Valuation and pricing of traffic safety /

Lindberg, Gunnar January 2006 (has links)
Diss. (sammanfattning) Örebro : Örebro universitet, 2006. / Härtill 6 uppsatser.

Evaluation of Vessels Reduction Program of Taiwan Coastal-Offshore Fisheries

Kuan, Jenn-ching 23 January 2003 (has links)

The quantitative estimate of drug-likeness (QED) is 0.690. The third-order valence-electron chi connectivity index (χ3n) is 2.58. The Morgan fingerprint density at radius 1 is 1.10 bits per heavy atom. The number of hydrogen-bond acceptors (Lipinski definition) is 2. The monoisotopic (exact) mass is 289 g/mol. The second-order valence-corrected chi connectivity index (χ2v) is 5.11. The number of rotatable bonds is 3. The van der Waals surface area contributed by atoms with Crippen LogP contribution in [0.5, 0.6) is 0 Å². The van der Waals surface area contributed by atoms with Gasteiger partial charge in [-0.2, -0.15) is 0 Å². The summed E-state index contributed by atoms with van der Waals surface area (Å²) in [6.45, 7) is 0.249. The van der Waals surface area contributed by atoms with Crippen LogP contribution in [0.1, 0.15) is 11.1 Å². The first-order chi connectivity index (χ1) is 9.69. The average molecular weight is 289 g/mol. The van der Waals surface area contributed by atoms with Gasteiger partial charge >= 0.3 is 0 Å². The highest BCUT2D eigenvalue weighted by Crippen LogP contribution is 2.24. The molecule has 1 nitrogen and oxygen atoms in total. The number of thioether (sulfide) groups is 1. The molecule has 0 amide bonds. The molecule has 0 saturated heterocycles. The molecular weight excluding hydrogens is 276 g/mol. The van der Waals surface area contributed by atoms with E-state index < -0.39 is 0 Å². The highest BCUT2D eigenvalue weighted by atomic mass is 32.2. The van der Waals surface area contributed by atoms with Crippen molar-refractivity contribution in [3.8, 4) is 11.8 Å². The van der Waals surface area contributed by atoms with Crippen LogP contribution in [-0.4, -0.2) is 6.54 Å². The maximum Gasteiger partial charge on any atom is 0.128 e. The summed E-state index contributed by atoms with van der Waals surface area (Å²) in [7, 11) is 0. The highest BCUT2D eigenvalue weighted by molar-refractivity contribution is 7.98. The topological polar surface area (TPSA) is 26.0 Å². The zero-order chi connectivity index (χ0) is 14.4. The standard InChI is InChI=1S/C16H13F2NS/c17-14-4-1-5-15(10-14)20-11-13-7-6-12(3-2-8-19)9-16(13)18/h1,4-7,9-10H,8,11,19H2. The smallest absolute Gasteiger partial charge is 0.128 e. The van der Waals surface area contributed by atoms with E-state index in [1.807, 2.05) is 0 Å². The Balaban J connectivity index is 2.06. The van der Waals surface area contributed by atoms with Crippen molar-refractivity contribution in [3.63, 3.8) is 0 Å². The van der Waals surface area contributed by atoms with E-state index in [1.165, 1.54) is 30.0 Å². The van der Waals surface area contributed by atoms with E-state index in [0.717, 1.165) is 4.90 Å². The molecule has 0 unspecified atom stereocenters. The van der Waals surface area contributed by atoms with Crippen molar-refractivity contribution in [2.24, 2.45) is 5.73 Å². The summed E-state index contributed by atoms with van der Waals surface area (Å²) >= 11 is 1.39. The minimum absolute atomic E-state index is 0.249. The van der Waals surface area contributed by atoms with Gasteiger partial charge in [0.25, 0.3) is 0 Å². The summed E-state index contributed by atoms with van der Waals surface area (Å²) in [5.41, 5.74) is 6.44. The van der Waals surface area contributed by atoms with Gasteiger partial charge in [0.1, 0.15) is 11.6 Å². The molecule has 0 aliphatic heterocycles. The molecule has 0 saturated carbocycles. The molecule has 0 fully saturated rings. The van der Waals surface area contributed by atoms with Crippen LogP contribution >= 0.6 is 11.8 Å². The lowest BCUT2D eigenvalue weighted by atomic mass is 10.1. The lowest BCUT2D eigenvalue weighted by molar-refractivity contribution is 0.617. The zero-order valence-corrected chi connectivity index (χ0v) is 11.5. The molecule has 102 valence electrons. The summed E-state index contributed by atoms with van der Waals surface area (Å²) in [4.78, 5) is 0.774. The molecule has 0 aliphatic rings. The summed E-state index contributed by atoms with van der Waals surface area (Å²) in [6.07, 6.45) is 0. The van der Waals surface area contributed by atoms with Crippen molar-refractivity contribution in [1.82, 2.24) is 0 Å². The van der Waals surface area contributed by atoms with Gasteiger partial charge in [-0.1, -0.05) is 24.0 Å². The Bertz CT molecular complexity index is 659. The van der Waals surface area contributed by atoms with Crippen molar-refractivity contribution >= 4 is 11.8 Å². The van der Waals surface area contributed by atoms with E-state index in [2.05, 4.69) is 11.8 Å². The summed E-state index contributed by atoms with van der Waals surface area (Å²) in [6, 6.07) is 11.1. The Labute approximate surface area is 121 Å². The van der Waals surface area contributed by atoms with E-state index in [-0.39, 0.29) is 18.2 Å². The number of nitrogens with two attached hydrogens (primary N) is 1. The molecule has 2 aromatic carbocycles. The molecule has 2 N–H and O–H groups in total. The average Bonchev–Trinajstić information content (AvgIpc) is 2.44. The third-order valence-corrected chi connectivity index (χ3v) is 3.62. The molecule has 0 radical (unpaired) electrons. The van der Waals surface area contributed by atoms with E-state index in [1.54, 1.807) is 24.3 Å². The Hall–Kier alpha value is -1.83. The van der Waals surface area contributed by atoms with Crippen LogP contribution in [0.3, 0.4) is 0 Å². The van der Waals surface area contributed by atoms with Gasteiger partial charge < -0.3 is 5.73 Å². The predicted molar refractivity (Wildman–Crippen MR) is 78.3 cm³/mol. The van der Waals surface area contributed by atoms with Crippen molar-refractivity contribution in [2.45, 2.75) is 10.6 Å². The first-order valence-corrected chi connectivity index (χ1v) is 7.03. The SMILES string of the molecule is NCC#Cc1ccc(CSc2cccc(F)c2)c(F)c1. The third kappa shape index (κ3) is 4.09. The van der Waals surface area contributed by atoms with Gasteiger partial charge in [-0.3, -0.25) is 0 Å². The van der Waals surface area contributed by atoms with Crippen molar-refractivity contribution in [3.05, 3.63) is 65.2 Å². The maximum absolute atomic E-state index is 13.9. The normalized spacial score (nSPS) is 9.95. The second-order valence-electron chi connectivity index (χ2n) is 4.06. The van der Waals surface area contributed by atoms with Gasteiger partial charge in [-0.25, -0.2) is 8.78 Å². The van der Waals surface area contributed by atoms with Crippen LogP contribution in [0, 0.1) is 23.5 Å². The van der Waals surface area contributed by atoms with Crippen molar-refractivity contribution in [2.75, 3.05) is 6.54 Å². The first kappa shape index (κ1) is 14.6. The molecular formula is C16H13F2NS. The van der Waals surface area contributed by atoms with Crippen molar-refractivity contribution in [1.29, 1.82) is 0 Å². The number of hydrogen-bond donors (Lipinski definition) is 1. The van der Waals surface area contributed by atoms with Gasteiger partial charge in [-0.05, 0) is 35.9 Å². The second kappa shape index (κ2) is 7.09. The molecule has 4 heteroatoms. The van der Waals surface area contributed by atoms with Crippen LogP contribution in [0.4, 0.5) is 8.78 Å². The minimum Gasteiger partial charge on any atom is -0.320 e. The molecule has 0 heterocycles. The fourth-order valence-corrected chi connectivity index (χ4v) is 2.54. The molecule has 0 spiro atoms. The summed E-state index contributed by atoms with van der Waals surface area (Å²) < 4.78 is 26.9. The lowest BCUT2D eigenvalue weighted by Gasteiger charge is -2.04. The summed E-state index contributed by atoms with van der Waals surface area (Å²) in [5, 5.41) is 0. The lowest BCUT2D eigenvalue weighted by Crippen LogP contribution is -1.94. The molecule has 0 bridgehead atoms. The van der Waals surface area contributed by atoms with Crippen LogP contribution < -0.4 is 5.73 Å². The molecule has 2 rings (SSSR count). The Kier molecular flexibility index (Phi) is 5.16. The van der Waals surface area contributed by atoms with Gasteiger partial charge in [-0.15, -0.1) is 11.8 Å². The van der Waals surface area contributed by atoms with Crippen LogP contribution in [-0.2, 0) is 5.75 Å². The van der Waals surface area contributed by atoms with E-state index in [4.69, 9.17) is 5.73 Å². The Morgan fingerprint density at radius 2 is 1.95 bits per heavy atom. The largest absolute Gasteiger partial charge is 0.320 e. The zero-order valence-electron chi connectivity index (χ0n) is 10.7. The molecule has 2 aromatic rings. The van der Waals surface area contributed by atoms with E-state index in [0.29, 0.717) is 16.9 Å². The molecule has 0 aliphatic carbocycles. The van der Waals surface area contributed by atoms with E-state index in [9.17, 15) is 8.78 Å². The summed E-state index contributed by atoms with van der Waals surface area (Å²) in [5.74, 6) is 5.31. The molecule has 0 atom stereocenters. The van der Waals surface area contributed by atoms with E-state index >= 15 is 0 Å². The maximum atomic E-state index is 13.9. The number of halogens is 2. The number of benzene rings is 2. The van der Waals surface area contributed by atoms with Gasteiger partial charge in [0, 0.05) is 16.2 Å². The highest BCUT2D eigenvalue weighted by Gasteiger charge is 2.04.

Taiwan Coastal-Offshore Fisheries, for lack of effective fisheries conservation, which are in face of random competition and excessive exploitation of resources under vicious circle, have made resources exhausted in the sea area near Taiwan and have diminished catch of fish. CPUE (Catch per Unit of Effort) was decreased year after year because of excessive competition, so that it caused income of the fishing population to get in a crisis. The fact that we know, in order to solve effectively the operating difficult position in Coastal-Offshore Fisheries, is that the government adopt an phase-in on elimination and construction system in connection with the fishing boat and some measures of vessels reduction, for reducing amount of fishing boat and fishing effort, to promote the vitality and the competitive ability of production in Coastal-Offshore Fisheries. The basic theory of vessels reduction comes from the following backgrounds: 1. A viewpoint of economy in bio-ecology: when experts decide the whole policy according to this mode, the goal to determine fishing effort can be selected among divers fishing effort which was made by laissez-faire economy of completely free competition, Maximum Sustainable Yield (MSY), and Maximum Economic Yield (MEY) . 2. A viewpoint of welfare economics: to achieve the goal of welfare economics with the thoughts of whole people, the intersection of marginal cost and average income is the most proper that we can obtain from the maximum sum of producers surplus and consumers surplus as fishing effort. 3. A viewpoint of external diseconomies: when marginal value of people is equal to marginal cost of fishing population, this point will be the most proper for fishing effort. The purpose of study in this thesis is to use a method of analysis exploring the correctness of vessels reduction program that the fishery authorities in our government execute, and to look over its effect to find out whether it has achieved the goal we expected. We have discovered the result through cost-benefit analysis of actual examples, of which the vessels reduction program to purchase the old fishing boats for lack of a complete set of other measures which based on fishing effort and fishery management in the theory of vessels reduction , will cause the measures to fail to improve remarkably these two important goals¢wto decrease the fishing pressure, and to promote the fishing gains¢win an expectable time. This study propose that the vessels reduction program could consider cutting down fishing effort with other methods for pursuing the eternal development in Coastal-Offshore Fisheries, such as to rest fishing and to carry out the measures of a complete set in a ration system, and that the effect, except the proper fishing effort made by the consideration in basic theory of vessels reduction , will be better. Furthermore, an object of vessels reduction should not only be limited to the old fishing boats over 15 years of age, but also take the ones as object which remain working at sea and have reached over 2 years of age in case of uneasy or bad operation. As before, it will be able to attain the aim of decreasing competition in fishing circles.